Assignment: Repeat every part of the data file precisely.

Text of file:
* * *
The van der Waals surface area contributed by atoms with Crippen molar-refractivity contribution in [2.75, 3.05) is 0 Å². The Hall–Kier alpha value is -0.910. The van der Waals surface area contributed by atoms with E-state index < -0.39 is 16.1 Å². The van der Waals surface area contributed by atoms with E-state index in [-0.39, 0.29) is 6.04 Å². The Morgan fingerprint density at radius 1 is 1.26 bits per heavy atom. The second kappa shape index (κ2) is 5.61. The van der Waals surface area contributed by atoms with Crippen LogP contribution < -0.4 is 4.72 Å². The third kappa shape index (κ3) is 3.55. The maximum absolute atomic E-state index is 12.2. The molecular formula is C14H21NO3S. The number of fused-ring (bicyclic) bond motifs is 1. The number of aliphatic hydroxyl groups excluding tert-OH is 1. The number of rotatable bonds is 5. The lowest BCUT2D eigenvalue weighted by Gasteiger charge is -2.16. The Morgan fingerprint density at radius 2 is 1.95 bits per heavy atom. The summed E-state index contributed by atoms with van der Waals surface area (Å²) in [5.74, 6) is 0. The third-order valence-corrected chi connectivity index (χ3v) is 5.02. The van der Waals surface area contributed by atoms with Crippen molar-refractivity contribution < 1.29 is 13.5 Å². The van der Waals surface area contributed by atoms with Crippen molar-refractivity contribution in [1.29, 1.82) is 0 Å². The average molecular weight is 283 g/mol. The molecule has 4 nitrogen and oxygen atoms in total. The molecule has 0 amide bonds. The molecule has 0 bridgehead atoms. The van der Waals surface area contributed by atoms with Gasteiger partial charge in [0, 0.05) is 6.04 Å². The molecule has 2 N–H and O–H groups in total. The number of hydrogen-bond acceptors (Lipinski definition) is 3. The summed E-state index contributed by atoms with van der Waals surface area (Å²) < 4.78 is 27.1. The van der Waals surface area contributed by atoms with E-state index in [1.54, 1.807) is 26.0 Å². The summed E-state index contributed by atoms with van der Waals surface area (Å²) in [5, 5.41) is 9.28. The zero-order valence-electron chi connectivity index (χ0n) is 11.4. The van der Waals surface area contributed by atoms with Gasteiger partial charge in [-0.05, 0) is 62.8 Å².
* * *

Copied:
The van der Waals surface area contributed by atoms with Crippen molar-refractivity contribution in [2.75, 3.05) is 0 Å². The Hall–Kier alpha value is -0.910. The van der Waals surface area contributed by atoms with E-state index < -0.39 is 16.1 Å². The van der Waals surface area contributed by atoms with E-state index in [-0.39, 0.29) is 6.04 Å². The Morgan fingerprint density at radius 1 is 1.26 bits per heavy atom. The second kappa shape index (κ2) is 5.61. The van der Waals surface area contributed by atoms with Crippen LogP contribution < -0.4 is 4.72 Å². The third kappa shape index (κ3) is 3.55. The maximum absolute atomic E-state index is 12.2. The molecular formula is C14H21NO3S. The number of fused-ring (bicyclic) bond motifs is 1. The number of aliphatic hydroxyl groups excluding tert-OH is 1. The number of rotatable bonds is 5. The lowest BCUT2D eigenvalue weighted by Gasteiger charge is -2.16. The Morgan fingerprint density at radius 2 is 1.95 bits per heavy atom. The summed E-state index contributed by atoms with van der Waals surface area (Å²) in [5.74, 6) is 0. The third-order valence-corrected chi connectivity index (χ3v) is 5.02. The van der Waals surface area contributed by atoms with Crippen molar-refractivity contribution < 1.29 is 13.5 Å². The van der Waals surface area contributed by atoms with Crippen molar-refractivity contribution in [1.29, 1.82) is 0 Å². The average molecular weight is 283 g/mol. The molecule has 4 nitrogen and oxygen atoms in total. The molecule has 0 amide bonds. The molecule has 0 bridgehead atoms. The van der Waals surface area contributed by atoms with Gasteiger partial charge in [0, 0.05) is 6.04 Å². The molecule has 2 N–H and O–H groups in total. The number of hydrogen-bond acceptors (Lipinski definition) is 3. The summed E-state index contributed by atoms with van der Waals surface area (Å²) < 4.78 is 27.1. The van der Waals surface area contributed by atoms with E-state index in [1.54, 1.807) is 26.0 Å². The summed E-state index contributed by atoms with van der Waals surface area (Å²) in [5, 5.41) is 9.28. The zero-order valence-electron chi connectivity index (χ0n) is 11.4. The van der Waals surface area contributed by atoms with Gasteiger partial charge in [-0.05, 0) is 62.8 Å².